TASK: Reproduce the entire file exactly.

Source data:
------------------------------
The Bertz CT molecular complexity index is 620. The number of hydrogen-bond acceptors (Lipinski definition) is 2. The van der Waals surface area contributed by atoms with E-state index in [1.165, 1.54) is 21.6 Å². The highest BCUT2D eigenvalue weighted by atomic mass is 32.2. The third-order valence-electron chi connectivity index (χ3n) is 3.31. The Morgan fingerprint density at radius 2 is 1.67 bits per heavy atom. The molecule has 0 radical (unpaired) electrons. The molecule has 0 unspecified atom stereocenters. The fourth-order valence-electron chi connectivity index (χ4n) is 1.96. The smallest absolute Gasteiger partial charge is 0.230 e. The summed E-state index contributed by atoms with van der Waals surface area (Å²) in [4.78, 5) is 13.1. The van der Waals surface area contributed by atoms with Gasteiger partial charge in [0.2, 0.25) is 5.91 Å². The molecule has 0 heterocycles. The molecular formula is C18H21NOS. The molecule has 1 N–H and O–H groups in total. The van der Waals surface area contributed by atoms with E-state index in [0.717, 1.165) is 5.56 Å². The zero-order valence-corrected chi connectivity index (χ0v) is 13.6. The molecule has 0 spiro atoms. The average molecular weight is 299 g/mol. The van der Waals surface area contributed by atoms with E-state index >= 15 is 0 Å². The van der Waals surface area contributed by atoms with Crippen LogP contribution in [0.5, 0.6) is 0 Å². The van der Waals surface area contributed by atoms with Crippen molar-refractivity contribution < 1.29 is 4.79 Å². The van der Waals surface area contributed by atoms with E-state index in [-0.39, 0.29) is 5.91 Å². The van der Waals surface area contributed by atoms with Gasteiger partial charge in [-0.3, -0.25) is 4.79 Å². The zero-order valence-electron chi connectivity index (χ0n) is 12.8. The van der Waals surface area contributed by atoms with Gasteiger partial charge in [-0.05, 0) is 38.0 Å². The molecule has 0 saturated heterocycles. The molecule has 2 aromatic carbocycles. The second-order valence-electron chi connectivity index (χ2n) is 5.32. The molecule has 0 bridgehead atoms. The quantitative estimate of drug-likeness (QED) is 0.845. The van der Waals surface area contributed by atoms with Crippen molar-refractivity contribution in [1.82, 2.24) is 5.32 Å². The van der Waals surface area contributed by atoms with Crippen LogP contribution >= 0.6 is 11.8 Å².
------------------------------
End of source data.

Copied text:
The Bertz CT molecular complexity index is 620. The number of hydrogen-bond acceptors (Lipinski definition) is 2. The van der Waals surface area contributed by atoms with E-state index in [1.165, 1.54) is 21.6 Å². The highest BCUT2D eigenvalue weighted by atomic mass is 32.2. The third-order valence-electron chi connectivity index (χ3n) is 3.31. The Morgan fingerprint density at radius 2 is 1.67 bits per heavy atom. The molecule has 0 radical (unpaired) electrons. The molecule has 0 unspecified atom stereocenters. The fourth-order valence-electron chi connectivity index (χ4n) is 1.96. The smallest absolute Gasteiger partial charge is 0.230 e. The summed E-state index contributed by atoms with van der Waals surface area (Å²) in [4.78, 5) is 13.1. The van der Waals surface area contributed by atoms with Gasteiger partial charge in [0.2, 0.25) is 5.91 Å². The molecule has 0 heterocycles. The molecular formula is C18H21NOS. The molecule has 1 N–H and O–H groups in total. The van der Waals surface area contributed by atoms with E-state index in [0.717, 1.165) is 5.56 Å². The zero-order valence-corrected chi connectivity index (χ0v) is 13.6. The molecule has 0 spiro atoms. The average molecular weight is 299 g/mol. The van der Waals surface area contributed by atoms with E-state index >= 15 is 0 Å². The van der Waals surface area contributed by atoms with Crippen LogP contribution in [0.5, 0.6) is 0 Å². The van der Waals surface area contributed by atoms with Crippen molar-refractivity contribution < 1.29 is 4.79 Å². The van der Waals surface area contributed by atoms with E-state index in [-0.39, 0.29) is 5.91 Å². The van der Waals surface area contributed by atoms with Gasteiger partial charge in [-0.3, -0.25) is 4.79 Å². The zero-order valence-electron chi connectivity index (χ0n) is 12.8. The van der Waals surface area contributed by atoms with Gasteiger partial charge in [-0.05, 0) is 38.0 Å². The molecule has 0 saturated heterocycles. The molecule has 2 aromatic carbocycles. The second-order valence-electron chi connectivity index (χ2n) is 5.32. The molecule has 0 bridgehead atoms. The quantitative estimate of drug-likeness (QED) is 0.845. The van der Waals surface area contributed by atoms with Crippen molar-refractivity contribution in [1.82, 2.24) is 5.32 Å². The van der Waals surface area contributed by atoms with Crippen LogP contribution >= 0.6 is 11.8 Å².